Forum for Science, Industry and Business

Sponsored by:     3M 
Search our Site:

 

Protein identified that can result in fragile bones

28.07.2010
Too little of a protein called neogenin results in a smaller skeleton during development and sets the stage for a more fragile bone framework lifelong, Medical College of Georgia researchers report.

A developing mouse with neogenin deficits has poorly defined digits and is generally smaller, including having small growth plates, an indicator of future development, said Dr. Wen-Cheng Xiong, developmental neurobiologist in the MCG Schools of Medicine and Graduate Studies and corresponding author of the study published in Developmental Cell. Dr. Zheng Zhou, MCG assistant research scientist, is first author.

Their findings provide new insight into skeletal development as they point toward a potential new direction for treating osteoarthritis, a common, painful and debilitating condition where cartilage between bones is lost, Xiong said.

Neogenin doesn't make bone; rather, it forms a protein complex essential to turning on cartilage-producing genes, the researchers found. "Each cell type has a master gene. Neogenin is not that, it's more of a modulator," Xiong said. That's why, if it's mutated, like in the mouse, cartilage and bone formation is disrupted – not halted. It's also why neogenin could be a good therapeutic target for turning the tide on cartilage or bone loss that occurs in osteoarthritis, Xiong said.

Skeletal development occurs early, which is why pregnant women need so much calcium. Initially the skeleton consists of soft bone or cartilage, which attracts blood vessels as well as the osteoblasts that replace most cartilage with hard bone over time. After birth, growth plates, where hard and soft bone meet, enable bones to lengthen and children to grow. After puberty, growth plates go away and bone hardens except for cartilage at the joints that eases movement and provides cushion. While bone cells continue to turn over, bone growth and loss should balance each other out after puberty due to osteoclasts – cells that break down and resorb bone. Diseases such as osteoporosis and osteoarthritis occur when osteoclasts start winning. Nutrition, inflammation and hormones are among the many factors that impact bone's status.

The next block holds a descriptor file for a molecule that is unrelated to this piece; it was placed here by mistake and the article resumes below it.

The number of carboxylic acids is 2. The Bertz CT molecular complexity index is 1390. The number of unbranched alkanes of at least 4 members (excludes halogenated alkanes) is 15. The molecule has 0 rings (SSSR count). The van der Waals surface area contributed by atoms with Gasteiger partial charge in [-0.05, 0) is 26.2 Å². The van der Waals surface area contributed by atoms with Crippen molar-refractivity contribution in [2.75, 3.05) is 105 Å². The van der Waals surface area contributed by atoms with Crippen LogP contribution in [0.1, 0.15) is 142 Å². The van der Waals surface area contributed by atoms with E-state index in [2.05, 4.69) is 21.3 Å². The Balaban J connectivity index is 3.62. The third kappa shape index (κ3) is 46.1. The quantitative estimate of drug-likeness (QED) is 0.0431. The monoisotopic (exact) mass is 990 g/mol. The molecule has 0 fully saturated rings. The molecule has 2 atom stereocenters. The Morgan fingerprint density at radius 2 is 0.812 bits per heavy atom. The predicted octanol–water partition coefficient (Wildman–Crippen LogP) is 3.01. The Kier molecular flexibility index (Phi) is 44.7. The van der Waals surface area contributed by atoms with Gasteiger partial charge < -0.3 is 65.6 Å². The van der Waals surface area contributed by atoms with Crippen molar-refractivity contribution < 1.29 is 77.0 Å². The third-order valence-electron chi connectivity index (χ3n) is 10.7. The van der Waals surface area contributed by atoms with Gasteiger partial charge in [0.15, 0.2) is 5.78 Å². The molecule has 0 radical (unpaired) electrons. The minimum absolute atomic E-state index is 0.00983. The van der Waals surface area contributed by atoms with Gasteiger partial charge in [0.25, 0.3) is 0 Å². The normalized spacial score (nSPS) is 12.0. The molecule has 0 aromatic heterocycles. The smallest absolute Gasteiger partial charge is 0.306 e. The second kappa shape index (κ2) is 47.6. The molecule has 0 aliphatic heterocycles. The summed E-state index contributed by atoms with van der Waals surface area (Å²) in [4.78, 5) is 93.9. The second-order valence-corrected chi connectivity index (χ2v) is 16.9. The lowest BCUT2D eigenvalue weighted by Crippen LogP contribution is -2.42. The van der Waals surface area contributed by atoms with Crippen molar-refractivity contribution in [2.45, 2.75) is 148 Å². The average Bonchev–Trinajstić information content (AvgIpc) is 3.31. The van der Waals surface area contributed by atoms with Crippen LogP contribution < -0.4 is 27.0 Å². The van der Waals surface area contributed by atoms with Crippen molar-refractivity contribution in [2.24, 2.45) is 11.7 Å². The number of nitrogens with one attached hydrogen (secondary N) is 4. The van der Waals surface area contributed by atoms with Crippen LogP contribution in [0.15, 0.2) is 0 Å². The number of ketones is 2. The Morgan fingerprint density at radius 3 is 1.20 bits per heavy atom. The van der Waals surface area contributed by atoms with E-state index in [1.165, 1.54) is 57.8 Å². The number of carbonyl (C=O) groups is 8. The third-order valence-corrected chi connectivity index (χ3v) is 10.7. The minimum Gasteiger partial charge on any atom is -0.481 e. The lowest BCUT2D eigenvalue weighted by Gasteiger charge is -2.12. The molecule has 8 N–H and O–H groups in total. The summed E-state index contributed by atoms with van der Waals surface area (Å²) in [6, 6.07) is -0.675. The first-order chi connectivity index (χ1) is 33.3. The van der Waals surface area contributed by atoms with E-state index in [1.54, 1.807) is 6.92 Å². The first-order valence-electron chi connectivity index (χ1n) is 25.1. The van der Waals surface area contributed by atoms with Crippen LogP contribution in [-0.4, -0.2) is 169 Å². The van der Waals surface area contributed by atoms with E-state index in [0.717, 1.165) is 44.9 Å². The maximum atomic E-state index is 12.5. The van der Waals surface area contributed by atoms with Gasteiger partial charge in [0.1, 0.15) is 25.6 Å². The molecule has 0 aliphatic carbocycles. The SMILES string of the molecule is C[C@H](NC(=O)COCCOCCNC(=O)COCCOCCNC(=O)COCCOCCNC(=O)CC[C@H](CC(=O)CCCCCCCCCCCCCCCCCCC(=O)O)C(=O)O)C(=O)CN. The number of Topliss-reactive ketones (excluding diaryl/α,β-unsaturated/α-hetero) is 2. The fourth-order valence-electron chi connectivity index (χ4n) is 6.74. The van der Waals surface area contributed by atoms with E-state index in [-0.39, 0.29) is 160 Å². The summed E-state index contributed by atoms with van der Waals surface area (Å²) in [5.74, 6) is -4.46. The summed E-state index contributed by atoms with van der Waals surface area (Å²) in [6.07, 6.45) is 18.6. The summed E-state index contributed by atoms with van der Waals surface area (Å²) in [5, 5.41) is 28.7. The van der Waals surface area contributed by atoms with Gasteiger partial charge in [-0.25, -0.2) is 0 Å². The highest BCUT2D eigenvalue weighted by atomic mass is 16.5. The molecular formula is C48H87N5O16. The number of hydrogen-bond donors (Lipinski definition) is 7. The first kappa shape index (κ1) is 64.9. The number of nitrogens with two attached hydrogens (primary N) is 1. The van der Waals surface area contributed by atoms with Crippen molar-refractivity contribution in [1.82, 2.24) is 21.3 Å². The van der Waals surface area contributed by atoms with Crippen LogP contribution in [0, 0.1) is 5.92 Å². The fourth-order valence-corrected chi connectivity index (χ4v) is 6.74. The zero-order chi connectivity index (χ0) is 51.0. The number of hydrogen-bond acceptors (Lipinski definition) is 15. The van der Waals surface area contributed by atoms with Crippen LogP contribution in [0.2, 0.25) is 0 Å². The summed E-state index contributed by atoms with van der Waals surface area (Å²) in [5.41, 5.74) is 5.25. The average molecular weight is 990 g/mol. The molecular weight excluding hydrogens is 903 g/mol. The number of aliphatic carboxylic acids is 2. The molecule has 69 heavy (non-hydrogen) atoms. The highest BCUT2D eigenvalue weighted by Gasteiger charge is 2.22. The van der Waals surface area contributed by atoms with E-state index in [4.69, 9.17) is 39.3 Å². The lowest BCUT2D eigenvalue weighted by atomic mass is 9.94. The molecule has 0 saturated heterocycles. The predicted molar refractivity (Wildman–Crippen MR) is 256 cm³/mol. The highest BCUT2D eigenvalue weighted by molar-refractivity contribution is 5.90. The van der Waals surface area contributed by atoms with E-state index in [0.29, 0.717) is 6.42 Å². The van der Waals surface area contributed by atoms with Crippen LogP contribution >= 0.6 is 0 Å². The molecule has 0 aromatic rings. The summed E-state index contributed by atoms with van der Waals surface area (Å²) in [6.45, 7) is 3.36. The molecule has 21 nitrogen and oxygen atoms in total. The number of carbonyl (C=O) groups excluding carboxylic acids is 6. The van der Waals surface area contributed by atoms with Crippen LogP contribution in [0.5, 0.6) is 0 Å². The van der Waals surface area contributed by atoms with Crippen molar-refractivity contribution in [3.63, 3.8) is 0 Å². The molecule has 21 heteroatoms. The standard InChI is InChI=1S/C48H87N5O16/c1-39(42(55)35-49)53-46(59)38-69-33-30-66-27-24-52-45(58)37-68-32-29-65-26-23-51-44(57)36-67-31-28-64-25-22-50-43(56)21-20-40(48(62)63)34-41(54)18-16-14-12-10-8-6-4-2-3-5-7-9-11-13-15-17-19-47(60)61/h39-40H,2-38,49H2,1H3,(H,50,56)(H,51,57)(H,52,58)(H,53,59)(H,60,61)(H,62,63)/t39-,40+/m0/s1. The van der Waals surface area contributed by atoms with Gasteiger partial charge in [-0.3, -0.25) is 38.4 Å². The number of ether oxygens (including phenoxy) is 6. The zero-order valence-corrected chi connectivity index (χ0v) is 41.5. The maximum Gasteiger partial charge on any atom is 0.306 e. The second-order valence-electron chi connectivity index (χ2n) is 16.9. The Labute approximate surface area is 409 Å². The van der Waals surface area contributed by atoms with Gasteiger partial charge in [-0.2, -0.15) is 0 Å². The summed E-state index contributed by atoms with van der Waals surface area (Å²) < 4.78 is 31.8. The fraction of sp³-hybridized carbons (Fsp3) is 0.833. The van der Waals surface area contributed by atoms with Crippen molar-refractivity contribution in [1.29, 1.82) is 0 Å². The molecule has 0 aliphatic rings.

Neogenin, which Xiong has shown helps direct neurons during brain development and aid in regulation of iron levels, is found throughout bone and cartilage and numerous other tissues. Its pervasiveness reflects its many functions, depending on the stage of life and location, she noted.

Xiong suspects the protein has multiple roles in adulthood as well, albeit slightly different ones. In adulthood, neogenin may become more of an overseer, keeping tabs on functions it influences, such as bone formation. It resumes an instigator role when something goes amiss.

"Every function in the body needs to be able to go up or down," Xiong said, noting that neogenin pathways are likely altered in disease. "I think in the disease condition this molecule could be changed. The pathways are altered, not eliminated, rather increased or decreased abnormally."

Treating problems such as osteoporosis, iron overload and anemia, would require drugs that could keep protein levels high. Meanwhile, she wants to confirm neogenin's influence on cartilage function in adulthood. "In late-stage arthritis, the cartilage function may be completely disrupted but early in the disease process, maybe there is a window for stimulating this protein."

The research, funded by the National Institutes of Health, is also featured in a preview in Developmental Cell titled, "A Skeleton in the Closet: Neogenin Guides Bone Development."